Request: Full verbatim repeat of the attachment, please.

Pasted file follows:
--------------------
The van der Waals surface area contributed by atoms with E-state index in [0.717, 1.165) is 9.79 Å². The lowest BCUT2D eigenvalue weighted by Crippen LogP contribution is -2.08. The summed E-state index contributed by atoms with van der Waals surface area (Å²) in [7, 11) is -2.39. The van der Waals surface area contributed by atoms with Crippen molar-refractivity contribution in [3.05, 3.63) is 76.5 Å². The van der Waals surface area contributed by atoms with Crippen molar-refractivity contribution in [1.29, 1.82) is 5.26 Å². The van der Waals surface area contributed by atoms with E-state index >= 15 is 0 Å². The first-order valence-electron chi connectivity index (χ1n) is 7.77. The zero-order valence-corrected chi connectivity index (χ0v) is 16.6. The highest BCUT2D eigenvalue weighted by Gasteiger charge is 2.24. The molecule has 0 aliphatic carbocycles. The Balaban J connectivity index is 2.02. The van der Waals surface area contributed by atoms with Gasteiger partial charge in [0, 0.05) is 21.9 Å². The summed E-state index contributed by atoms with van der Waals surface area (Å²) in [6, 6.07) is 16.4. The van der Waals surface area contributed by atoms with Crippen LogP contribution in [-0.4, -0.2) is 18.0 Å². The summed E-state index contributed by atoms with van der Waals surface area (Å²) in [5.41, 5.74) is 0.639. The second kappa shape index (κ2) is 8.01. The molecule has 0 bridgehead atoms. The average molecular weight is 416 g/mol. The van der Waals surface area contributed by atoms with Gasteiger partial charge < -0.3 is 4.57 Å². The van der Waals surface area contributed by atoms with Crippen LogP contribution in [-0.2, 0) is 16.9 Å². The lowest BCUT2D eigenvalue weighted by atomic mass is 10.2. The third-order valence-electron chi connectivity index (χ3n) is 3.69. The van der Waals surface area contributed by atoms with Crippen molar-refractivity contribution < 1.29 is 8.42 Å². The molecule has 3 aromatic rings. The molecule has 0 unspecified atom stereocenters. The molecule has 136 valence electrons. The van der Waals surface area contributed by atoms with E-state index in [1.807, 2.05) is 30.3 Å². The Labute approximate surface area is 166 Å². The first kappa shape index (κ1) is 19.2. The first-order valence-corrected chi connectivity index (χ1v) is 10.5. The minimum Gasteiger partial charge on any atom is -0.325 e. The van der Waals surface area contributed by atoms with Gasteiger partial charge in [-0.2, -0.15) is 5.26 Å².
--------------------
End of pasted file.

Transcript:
The van der Waals surface area contributed by atoms with E-state index in [0.717, 1.165) is 9.79 Å². The lowest BCUT2D eigenvalue weighted by Crippen LogP contribution is -2.08. The summed E-state index contributed by atoms with van der Waals surface area (Å²) in [7, 11) is -2.39. The van der Waals surface area contributed by atoms with Crippen molar-refractivity contribution in [3.05, 3.63) is 76.5 Å². The van der Waals surface area contributed by atoms with Crippen molar-refractivity contribution in [1.29, 1.82) is 5.26 Å². The van der Waals surface area contributed by atoms with E-state index >= 15 is 0 Å². The first-order valence-electron chi connectivity index (χ1n) is 7.77. The zero-order valence-corrected chi connectivity index (χ0v) is 16.6. The highest BCUT2D eigenvalue weighted by Gasteiger charge is 2.24. The molecule has 0 aliphatic carbocycles. The Balaban J connectivity index is 2.02. The van der Waals surface area contributed by atoms with Gasteiger partial charge in [0, 0.05) is 21.9 Å². The summed E-state index contributed by atoms with van der Waals surface area (Å²) in [6, 6.07) is 16.4. The van der Waals surface area contributed by atoms with Crippen LogP contribution in [-0.4, -0.2) is 18.0 Å². The summed E-state index contributed by atoms with van der Waals surface area (Å²) in [5.41, 5.74) is 0.639. The second kappa shape index (κ2) is 8.01. The molecule has 0 bridgehead atoms. The average molecular weight is 416 g/mol. The van der Waals surface area contributed by atoms with Gasteiger partial charge < -0.3 is 4.57 Å². The van der Waals surface area contributed by atoms with Crippen LogP contribution in [-0.2, 0) is 16.9 Å². The lowest BCUT2D eigenvalue weighted by atomic mass is 10.2. The third-order valence-electron chi connectivity index (χ3n) is 3.69. The van der Waals surface area contributed by atoms with Crippen molar-refractivity contribution < 1.29 is 8.42 Å². The molecule has 3 aromatic rings. The molecule has 0 unspecified atom stereocenters. The molecule has 136 valence electrons. The van der Waals surface area contributed by atoms with E-state index in [1.807, 2.05) is 30.3 Å². The Labute approximate surface area is 166 Å². The first kappa shape index (κ1) is 19.2. The first-order valence-corrected chi connectivity index (χ1v) is 10.5. The minimum Gasteiger partial charge on any atom is -0.325 e. The van der Waals surface area contributed by atoms with Gasteiger partial charge in [-0.2, -0.15) is 5.26 Å².